While you're waiting for the book…

Earlier this year, I was on a panel at the Ronin Institute about how to write and publish a book. It was well-attended, fun, and informative. Here's my summary. All of us on the panel also wrote up a general summary of the questions and answers, which you can read here.

* This post first appeared on The Deliberate Owl.


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a fancy pen resting on a lined spiral bound notebook

Yesterday was a special occasion: Turn the first draft of my book manuscript over to my editor day!

Turning in a full draft of the book was the first major deadline. Though actually, in typical me fashion, I emailed my editor with the draft nearly a week ago. (I learned a while back to frontload work and skip crunch time.)

Fifteen chapters, resources and glossary; currently, around ~90,000 words. I'm sure that will change during revisions.

(Read: Why write a book? How do you meet deadlines? And other answers)

What's my writing and revision process?

I wrote the first draft in Google docs, with a separate document for each chapter. The first pass was notes, thoughts, ideas; lots of voice typing with my phone. Reading books; researching. Small chunks of work. Word count goals just to get that raw content in place.

The second pass was revisions at my laptop, during which I turned my notes into coherent paragraphs and did extensive restructuring. My daily goal was time spent editing, rather than word counts. After I had a decent draft of each chapter, I attempted a 10% cut.

I originally heard about the 10% cut from the Writing Excuses podcast, though it's originally from Stephen King's book On Writing. The point is to cut all the words you don't need; condense storylines; tighten the writing. I don't think I managed to hit 10% (I forgot to record the starting word count…), but I did remove many extraneous words.

Yes but … when??

I've had some people ask me how I manage to balance writing with being primary caregiver to three young children. Because, you know, three young children can be a lot.

The key for me is to work incrementally. There's no crunch time right before a deadline because I don't do crunch times. I frontload work; I set manageable, incremental goals so that I'm working far in advance of any deadlines—such as daily word counts or daily time spent editing.

I do most of my writing and editing during our youngest child's naptime or in the evening after everyone's asleep. I don't work as efficiently at night, but an hour of quiet time (even if I yawn) is better than no hour, or an hour of interruptions.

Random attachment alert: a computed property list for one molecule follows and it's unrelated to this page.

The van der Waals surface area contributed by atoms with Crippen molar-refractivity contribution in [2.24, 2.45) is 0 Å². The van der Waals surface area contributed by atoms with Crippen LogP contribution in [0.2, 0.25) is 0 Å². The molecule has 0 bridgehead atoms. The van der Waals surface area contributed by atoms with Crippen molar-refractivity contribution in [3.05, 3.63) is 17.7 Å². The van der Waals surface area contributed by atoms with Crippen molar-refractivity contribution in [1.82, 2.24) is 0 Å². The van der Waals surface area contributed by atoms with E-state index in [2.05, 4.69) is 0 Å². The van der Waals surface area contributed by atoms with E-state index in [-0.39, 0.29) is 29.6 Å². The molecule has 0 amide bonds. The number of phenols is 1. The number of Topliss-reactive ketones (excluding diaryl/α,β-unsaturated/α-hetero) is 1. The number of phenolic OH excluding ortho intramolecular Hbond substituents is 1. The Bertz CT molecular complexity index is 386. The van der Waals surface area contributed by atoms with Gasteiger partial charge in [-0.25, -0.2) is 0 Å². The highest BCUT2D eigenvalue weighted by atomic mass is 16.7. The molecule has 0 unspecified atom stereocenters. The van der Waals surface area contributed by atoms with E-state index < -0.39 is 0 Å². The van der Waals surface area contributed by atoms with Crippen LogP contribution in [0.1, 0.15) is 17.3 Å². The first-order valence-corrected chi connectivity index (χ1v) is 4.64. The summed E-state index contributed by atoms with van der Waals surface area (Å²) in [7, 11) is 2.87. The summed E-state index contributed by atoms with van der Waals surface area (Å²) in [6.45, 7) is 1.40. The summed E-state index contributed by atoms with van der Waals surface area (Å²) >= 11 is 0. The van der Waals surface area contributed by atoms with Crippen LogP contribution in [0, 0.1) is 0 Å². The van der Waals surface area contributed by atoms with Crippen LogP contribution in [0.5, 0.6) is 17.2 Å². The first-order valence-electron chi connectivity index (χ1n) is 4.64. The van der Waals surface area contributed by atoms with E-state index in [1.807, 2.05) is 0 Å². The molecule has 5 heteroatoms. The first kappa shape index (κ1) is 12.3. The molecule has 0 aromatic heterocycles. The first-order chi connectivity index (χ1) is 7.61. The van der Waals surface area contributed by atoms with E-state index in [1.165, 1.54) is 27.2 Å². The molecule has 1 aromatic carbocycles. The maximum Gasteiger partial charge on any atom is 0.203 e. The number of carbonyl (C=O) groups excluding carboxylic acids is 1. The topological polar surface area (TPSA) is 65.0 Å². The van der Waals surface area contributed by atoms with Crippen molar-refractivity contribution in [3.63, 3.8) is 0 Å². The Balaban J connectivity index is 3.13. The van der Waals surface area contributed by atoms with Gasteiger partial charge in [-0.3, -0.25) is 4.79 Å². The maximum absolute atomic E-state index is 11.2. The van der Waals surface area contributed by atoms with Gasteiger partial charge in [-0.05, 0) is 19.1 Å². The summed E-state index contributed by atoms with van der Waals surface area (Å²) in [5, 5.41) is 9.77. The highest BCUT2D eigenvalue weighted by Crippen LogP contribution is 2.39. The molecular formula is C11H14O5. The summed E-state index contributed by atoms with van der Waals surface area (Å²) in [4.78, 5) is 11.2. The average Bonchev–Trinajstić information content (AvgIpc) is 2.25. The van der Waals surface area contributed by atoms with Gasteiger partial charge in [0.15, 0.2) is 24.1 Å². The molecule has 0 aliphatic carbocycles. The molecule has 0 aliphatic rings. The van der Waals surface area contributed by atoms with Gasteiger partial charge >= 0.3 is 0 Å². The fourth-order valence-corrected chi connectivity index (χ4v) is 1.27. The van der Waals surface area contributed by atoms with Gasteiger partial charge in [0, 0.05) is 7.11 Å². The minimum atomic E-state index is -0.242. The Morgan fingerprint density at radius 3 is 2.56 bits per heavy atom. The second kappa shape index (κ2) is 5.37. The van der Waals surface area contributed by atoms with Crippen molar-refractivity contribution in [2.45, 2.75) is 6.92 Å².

(Read: The Incremental Method to Achieving Long-term Goals and Getting Things Done)

(Read: How I wrote 50k words in 6 months.)

I make my deep work time as productive and efficient as possible—skills learned while writing my dissertation with a baby. I focus on one task in the time available. No social media. I make it easier to slip back into context when returning to work—e.g., I leave comments all over my documents, notes to myself about what to tackle next, why I'm restructuring something, a reference to hunt down later.

(Read: Deep Work for Parents: A Two-Step Strategy for More Effective, Efficient Work)

Next steps for the book

Next is feedback and revisions.

My editor will look over the draft. The draft goes out to peer review, since that's part of the university press publishing process. Several fellow Ronin scholars have volunteered as alpha readers.

As the feedback rolls in, I'll revise. In the meantime, I'm starting to frontload book marketing work, like writing blog posts I'll use later, so that the lead up to book release isn't too hectic. (Remember, I don't do crunch time.)

This post first appeared on The Deliberate Owl.


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a stack of hardback books about graduate school

So that book I'm writing!

Currently, I have over 80,000 draft words and notes (including the sample chapters I submitted with the proposal). This is a milestone because the manuscript goal is 80,000 words.

However, these 80,000 words are first draft words, not submission-ready words. They are only loosely lumped into chapters, not fully organized or structured. They are my reading notes, my thoughts and ideas, paragraphs that don't flow together yet, comments about statistics I need to look up, facts I need to verify, and references I need to track down. In short, it's all the raw content that will be able to be shaped into a book.